Canadian Northern Economic Development (CanNor) will invest nearly $5 million to help support Indigenous jobs and opportunities in the three territories, it was announced Sunday.
In the Yukon, the Selkirk Development Corp. is receiving $1,222,480 for its Minto Resort revitalization project.
The two-year project involves a further $622,020 from the First Nation and the development corporation. The total cost of the project is $1,844,500.
The funding supports improvements and additions to the Minto Resort facilities.
“This project will provide long-term financial benefits to Selkirk Development Corporation and Selkirk First Nation through an increase in overnight RV and tenting visitors, picnic users, as well as group tours and corporate retreat rentals,” the federal government said in a statement.
The Yukon First Nation Chamber of Commerce receives $43,899 for research into Yukon First Nations businesses.
There is a further $12,500 investment from the chamber. The total cost of the project is $56,399.
The chamber is leading the project to conduct research and gather baseline data on the Indigenous businesses’ economic contributions to Yukon’s economy.
This research will help to identify barriers and preconditions to business growth for Indigenous government, development corporations and Indigenous entrepreneurs, the government said.
Sunday was the International Day of the World’s Indigenous Peoples, “a time to recognize the contributions of those who’ve called this land home since time immemorial,” the federal government said in a statement.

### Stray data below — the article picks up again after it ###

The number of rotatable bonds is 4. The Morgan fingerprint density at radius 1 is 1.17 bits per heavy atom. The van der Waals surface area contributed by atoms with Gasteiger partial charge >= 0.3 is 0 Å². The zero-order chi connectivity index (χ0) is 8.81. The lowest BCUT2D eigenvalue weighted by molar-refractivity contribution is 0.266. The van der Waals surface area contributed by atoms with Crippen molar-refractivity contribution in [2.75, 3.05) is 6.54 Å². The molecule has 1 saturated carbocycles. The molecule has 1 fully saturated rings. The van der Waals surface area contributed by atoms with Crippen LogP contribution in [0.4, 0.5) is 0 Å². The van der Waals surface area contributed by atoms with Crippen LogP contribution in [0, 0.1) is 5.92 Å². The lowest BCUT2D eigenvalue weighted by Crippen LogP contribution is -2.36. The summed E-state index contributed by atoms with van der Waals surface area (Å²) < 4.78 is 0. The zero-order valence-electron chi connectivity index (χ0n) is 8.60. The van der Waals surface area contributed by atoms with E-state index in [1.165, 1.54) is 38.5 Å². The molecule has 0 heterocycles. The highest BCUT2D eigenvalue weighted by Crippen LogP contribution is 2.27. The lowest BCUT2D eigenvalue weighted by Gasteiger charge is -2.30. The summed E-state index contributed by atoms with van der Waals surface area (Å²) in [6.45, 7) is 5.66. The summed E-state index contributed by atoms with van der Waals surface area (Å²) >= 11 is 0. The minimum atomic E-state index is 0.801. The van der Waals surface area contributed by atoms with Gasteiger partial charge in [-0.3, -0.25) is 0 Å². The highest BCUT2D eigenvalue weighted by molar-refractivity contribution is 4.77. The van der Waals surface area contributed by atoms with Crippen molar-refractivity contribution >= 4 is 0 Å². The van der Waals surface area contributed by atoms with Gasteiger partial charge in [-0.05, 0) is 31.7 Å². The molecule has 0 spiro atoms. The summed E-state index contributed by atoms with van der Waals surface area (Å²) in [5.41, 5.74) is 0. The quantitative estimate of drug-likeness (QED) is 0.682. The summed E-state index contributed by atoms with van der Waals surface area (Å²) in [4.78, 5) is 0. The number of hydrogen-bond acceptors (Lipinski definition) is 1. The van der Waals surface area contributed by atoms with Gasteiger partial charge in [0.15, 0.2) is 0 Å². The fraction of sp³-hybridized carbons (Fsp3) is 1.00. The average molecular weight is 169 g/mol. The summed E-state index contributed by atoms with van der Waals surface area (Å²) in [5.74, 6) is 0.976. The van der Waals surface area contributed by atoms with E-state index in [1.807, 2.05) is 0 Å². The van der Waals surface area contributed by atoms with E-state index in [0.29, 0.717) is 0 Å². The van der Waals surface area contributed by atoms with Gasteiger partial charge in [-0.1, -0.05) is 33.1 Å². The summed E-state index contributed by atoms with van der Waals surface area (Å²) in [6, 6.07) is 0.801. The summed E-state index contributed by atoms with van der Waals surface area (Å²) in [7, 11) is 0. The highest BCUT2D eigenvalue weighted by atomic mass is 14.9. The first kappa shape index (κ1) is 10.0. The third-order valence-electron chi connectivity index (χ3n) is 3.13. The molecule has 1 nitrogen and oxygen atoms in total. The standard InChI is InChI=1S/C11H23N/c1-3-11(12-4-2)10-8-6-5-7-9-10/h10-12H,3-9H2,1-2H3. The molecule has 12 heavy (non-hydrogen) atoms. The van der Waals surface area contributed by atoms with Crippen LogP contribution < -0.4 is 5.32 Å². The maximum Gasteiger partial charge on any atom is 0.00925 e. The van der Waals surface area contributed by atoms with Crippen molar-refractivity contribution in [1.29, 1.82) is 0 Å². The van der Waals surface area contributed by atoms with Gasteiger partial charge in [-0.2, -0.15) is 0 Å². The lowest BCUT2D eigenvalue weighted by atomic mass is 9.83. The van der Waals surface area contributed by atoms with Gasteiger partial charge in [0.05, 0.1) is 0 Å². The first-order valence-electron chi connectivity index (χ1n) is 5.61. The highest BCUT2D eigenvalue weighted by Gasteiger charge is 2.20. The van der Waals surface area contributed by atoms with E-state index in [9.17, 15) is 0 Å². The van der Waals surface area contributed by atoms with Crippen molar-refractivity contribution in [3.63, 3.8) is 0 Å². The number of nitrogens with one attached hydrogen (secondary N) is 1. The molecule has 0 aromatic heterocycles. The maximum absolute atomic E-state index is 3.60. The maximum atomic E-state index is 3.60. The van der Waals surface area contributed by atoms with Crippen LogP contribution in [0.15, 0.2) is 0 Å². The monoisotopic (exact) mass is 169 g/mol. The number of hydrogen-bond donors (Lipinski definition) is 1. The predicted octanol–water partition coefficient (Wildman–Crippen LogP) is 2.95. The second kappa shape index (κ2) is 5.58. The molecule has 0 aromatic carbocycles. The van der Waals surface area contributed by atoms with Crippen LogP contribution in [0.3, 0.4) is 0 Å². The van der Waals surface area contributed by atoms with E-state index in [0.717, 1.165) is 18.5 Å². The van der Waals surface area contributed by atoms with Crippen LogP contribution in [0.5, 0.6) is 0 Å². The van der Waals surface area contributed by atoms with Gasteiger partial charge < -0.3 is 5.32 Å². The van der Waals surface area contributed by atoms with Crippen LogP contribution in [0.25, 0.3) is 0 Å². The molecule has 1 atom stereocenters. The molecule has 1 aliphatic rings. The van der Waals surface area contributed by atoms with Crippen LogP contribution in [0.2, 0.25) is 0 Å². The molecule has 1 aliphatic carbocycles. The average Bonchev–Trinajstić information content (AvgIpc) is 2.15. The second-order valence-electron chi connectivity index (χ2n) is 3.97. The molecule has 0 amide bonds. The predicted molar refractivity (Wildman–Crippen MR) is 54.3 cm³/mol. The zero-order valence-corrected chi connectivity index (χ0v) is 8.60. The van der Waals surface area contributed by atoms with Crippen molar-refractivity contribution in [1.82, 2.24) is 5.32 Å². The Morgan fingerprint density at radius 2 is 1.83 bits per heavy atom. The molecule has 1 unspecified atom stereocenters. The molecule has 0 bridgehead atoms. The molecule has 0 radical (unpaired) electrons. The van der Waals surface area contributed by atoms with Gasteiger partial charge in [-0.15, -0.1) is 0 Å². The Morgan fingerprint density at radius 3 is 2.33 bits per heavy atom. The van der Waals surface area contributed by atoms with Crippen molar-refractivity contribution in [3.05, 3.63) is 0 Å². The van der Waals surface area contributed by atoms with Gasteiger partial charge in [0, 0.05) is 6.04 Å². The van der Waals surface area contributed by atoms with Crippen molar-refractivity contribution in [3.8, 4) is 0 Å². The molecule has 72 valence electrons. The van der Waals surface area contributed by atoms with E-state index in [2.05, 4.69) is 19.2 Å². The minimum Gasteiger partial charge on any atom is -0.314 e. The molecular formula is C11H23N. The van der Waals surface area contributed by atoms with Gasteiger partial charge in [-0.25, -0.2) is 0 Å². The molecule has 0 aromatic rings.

“No relationship is more important to the Government of Canada than that with Indigenous peoples, a Nation-to-Nation partnership.
“This commitment includes major investments in housing, education and health care, implementing co-developed legislation on Indigenous languages and child and family services, and introducing federal legislation on the United Nations Declaration on the Rights of Indigenous Peoples.”
Indigenous businesses and communities play a vital role in the northern economy across all three territories, the government added.
Yukon MP Larry Bagnell, the parliamentary secretary to Mélanie Joly, the minister of Economic Development and Official Languages and the minister responsible for CanNor, made Sunday’s announcement.
The CanNor funding supports 11 initiatives led by Indigenous communities, businesses and organizations in Nunavut, Northwest Territories and the Yukon.
“It will create good, local jobs in Indigenous communities, most notably by helping to study the socio-economic impacts of the Nunavut commercial fishing industry, by promoting Indigenous business growth and expansion, by investing in capacity building and key economic infrastructure, and by supporting the reclamation and remediation of Giant Mine,” the government said.
“True reconciliation means supporting Indigenous communities and businesses by providing opportunities for their success,” Joly said.
“This investment from CanNor will do just that – helping Indigenous businesspeople to seize opportunities, helping Indigenous organizations deliver important local projects and supporting Indigenous communities on their path to self-sufficiency and prosperity.
“I’m excited to see the difference that this investment will make for Indigenous communities across the territories,” Joly added.
“To help kick-start the northern economy, our government is making strategic investments to help communities and businesses capitalize on economic development and growth opportunities,” Bagnell added.
“Indigenous small- and medium-sized businesses exemplify the ingenuity and drive that is at the core of the entrepreneurial spirit in Canada’s territories.”